The Limited Risk account allocates a guaranteed stop on every trade you place. The client that uses the Limited Risk Account tends to be more risk averse and maybe fairly new to trading, although it does not limit the number of products you can trade on.
For CFDs you have a choice of two types of accounts:
The "Consolidated Account" allows for consolidated position keeping and provides you with a netted open position view.
The "Single Positions" trading account allows you to keep each position in a given instrument open separately without positions being netted off unless you specifically choose to do so.
FSB: What is the procedure for opening an account? How much do I need? Is there a minimum/maximum deposit?
Ian: The easiest way to open an account is to log onto our website www.spreadco.com and complete the simple and quick online application form. In fact, we have recently completely redeveloped our online application form to make it a much quicker and more pleasant experience. The amount the client decides to deposit is entirely up to the individual but we do have a minimum deposit of £100 for spread betting and £500 for CFDs. At the other end of the scale, the sky is the limit for the maximum deposit!
FSB: What is the difference between the web-based version and the downloadable version of the trading platform?
Ian: Spread Co's two platformsare both extremely efficient and have been widely praised by our clients. The major difference between the two is that the charting on the downloadable version is more advanced and obviously the downloadable version runs quicker as it's not web based. We always advise our clients to use the downloadable version when trading at home but to use the web based platform when on the move such as at work maybe or when popping into an internet café.
FSB: Do you offer telephone dealing?
Ian: At Spread Co we pride ourselves on our customer service and have a fully operational 24 hour dealing desk. So if a client was to have a fault with their computer, or were simply out and about, they could just as easily trade over the telephone with one of our dealers as they could in front of the screen, where the stakes, spreads and margins are all exactly the same (minimum stake is £1).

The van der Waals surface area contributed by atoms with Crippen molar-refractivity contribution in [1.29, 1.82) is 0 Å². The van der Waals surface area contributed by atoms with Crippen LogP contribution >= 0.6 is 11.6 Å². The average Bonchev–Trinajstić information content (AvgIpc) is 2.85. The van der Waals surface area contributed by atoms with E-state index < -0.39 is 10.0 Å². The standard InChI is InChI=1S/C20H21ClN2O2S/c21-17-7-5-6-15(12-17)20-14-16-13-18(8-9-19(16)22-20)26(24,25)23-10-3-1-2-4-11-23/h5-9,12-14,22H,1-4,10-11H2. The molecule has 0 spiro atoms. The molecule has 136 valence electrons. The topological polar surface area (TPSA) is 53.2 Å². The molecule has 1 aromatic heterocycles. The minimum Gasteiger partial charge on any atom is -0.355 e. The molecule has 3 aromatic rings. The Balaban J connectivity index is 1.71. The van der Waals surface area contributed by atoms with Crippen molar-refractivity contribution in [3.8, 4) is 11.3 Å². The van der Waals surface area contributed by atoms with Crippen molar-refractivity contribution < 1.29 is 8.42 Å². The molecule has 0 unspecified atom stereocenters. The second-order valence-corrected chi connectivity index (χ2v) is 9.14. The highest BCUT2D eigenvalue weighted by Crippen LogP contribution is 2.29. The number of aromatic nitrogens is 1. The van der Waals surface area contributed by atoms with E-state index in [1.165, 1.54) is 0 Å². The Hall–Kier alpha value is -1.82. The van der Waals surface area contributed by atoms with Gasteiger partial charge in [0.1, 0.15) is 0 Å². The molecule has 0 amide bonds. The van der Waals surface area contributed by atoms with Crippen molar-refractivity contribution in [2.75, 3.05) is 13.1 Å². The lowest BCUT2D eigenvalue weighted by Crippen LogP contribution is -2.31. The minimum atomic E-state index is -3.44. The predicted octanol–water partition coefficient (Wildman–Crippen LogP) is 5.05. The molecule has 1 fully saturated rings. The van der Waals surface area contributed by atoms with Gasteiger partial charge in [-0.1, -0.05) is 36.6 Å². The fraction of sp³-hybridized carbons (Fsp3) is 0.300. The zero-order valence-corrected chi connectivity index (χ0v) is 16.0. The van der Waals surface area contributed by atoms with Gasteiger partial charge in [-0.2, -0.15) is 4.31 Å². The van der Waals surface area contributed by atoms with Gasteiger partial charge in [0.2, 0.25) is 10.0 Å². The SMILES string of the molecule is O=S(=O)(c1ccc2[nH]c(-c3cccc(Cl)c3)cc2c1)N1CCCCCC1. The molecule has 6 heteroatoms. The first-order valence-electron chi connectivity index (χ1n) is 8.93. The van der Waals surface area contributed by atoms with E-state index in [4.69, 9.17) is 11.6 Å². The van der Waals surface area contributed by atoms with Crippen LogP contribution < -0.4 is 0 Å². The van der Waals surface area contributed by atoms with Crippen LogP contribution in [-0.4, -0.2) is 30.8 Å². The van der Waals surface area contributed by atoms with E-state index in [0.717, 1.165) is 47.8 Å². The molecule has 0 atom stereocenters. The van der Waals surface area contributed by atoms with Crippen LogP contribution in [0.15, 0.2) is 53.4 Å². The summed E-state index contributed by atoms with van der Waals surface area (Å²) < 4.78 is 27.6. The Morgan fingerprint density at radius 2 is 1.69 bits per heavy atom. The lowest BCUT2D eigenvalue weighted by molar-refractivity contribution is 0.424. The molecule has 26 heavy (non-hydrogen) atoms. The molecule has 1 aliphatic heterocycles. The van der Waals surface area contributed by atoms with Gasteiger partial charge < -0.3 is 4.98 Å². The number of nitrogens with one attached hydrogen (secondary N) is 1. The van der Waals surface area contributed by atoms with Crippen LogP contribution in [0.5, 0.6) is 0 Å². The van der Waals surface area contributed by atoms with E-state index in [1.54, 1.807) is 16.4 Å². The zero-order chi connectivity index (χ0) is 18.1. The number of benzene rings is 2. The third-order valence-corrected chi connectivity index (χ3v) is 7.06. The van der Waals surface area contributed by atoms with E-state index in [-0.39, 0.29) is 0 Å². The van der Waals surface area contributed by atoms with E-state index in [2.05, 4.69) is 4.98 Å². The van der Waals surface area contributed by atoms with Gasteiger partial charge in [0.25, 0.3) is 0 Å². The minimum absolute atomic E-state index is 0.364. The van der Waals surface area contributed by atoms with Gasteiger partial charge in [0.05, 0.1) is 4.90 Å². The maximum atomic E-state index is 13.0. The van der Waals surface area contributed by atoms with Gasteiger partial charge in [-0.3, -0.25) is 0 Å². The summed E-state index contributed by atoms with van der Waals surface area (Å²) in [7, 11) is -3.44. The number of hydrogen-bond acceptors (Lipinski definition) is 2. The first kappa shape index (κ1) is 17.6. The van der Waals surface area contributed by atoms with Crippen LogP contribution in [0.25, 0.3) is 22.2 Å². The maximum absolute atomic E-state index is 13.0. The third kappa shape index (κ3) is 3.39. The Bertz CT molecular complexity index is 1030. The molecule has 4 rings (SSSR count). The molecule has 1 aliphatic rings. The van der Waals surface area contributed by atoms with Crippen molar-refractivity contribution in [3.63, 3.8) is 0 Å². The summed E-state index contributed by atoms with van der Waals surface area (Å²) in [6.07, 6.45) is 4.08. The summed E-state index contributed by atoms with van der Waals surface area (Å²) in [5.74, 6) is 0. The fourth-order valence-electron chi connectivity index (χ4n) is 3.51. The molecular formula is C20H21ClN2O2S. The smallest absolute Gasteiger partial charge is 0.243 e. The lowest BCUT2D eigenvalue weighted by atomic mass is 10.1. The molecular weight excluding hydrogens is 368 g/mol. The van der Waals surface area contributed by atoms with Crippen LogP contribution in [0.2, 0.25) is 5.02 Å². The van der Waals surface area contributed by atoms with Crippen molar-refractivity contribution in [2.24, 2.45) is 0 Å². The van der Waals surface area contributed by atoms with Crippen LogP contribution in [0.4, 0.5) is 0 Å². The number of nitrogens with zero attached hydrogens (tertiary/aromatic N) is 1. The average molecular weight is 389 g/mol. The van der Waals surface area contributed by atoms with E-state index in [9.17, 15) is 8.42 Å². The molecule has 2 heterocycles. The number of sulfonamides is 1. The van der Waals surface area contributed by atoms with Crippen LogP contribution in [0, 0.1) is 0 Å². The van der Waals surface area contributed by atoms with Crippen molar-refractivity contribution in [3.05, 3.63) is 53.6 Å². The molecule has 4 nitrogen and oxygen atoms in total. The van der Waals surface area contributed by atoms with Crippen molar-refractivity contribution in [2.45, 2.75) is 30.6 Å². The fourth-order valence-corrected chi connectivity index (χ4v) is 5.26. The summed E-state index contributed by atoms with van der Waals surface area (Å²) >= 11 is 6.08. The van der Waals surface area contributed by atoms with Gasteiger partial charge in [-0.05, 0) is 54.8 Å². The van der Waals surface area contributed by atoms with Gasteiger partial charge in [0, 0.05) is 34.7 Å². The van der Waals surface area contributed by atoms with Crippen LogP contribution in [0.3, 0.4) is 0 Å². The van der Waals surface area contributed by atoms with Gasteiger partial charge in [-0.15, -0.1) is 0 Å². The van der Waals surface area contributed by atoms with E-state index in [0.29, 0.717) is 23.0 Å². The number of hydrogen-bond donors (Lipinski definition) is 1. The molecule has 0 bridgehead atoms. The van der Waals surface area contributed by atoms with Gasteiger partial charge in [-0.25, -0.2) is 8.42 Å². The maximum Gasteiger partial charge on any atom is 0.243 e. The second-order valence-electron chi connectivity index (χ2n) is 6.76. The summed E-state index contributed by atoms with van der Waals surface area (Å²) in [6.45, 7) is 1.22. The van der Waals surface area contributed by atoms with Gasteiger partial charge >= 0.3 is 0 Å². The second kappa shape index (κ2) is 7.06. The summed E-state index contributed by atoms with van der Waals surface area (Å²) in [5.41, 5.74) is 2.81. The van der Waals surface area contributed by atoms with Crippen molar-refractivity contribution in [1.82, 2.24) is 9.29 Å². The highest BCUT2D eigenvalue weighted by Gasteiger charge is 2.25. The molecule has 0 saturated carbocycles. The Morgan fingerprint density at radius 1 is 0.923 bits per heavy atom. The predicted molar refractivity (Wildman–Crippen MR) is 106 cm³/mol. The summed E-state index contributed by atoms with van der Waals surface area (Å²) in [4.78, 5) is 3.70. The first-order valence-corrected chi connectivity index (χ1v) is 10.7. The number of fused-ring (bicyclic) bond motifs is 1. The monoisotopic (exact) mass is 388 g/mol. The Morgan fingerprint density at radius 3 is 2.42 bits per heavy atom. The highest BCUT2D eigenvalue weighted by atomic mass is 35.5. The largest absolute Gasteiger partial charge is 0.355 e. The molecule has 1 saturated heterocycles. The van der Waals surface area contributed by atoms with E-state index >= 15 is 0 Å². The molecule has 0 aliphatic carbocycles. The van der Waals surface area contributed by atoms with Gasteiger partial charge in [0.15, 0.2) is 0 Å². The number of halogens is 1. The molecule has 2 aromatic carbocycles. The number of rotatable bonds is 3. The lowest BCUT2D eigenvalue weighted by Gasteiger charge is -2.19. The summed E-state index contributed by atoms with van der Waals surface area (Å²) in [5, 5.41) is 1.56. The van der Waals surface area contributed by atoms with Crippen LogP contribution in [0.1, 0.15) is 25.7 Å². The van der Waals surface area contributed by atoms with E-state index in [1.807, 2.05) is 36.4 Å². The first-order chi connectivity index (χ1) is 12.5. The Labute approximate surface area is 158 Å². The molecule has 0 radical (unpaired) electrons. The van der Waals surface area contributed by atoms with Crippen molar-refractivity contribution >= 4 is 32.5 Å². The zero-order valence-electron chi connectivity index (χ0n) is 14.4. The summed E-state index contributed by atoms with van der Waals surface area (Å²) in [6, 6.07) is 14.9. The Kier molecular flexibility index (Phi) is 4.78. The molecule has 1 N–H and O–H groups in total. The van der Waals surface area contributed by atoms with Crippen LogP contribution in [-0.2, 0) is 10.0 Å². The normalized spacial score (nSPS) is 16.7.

FSB: I believe you offer a demo account to trial your platform; may I ask why this expires after 30 days? Can it be extended by request?
Ian: We offer a 30 day demo trial as we feel after that the client should feel comfortable with the Spread Co platform and should be ready to step up to a live account. If however they do not we would be more than happy to extend their Demo experience, within reason, until they feel totally at ease.
FSB: Tell us about the Quick Trade functionality?
Ian: The Quick Trade functionality is a very easy way for the client to trade his or her preferred markets. You can set this up so that if you trade a handful of favourite markets they will always be located on your screen for easy access and speed of trade. This functionality is only available on the web version.
FSB: What kinds of orders are available on Spread Co´s trading platform?
Ian: We have a number of different orders available which our clients use effectively to maximize profits and minimize loses. We have: Stop Loss Orders, Limit Profit Orders, Contingent Orders, Guaranteed Orders, OCO Orders
FSB: Are there limits on how far a stop loss order can be placed from the entry price?
Ian: It varies from product to product; on indices it is 5 pips whereas with crude oil you are looking at 12 pips. The majority of the products we offer will fall in between the 5-12 pip remit and that's where you can start to place your stop loss. You will need to adhere to the NTR rules per product, so say for the example above, you will need 30 pips worth of NTR in your account to place an index trade, but you can place a stop loss order much closer.
FSB: Do you allow clients to move stop loss orders when the markets are closed?
Ian: At present Spread Co does not offer this service although it is something we are considering and hope to implement in the very near future.
FSB: How easy is it to calculate the financing rolling charges over a set period (say 3 weeks of rolling charges on a share)? Do you offer CSV statements?
Ian: It is fairly easy for a client to calculate their rolling charges. But for complete control and transparency of charges etc., Spread Co send a daily and monthly e-mail with all trades, including any rolling charges that may have occurred. Charges vary depending on interest rates.
FSB: Any other perks or account benefits which our readers should be aware of?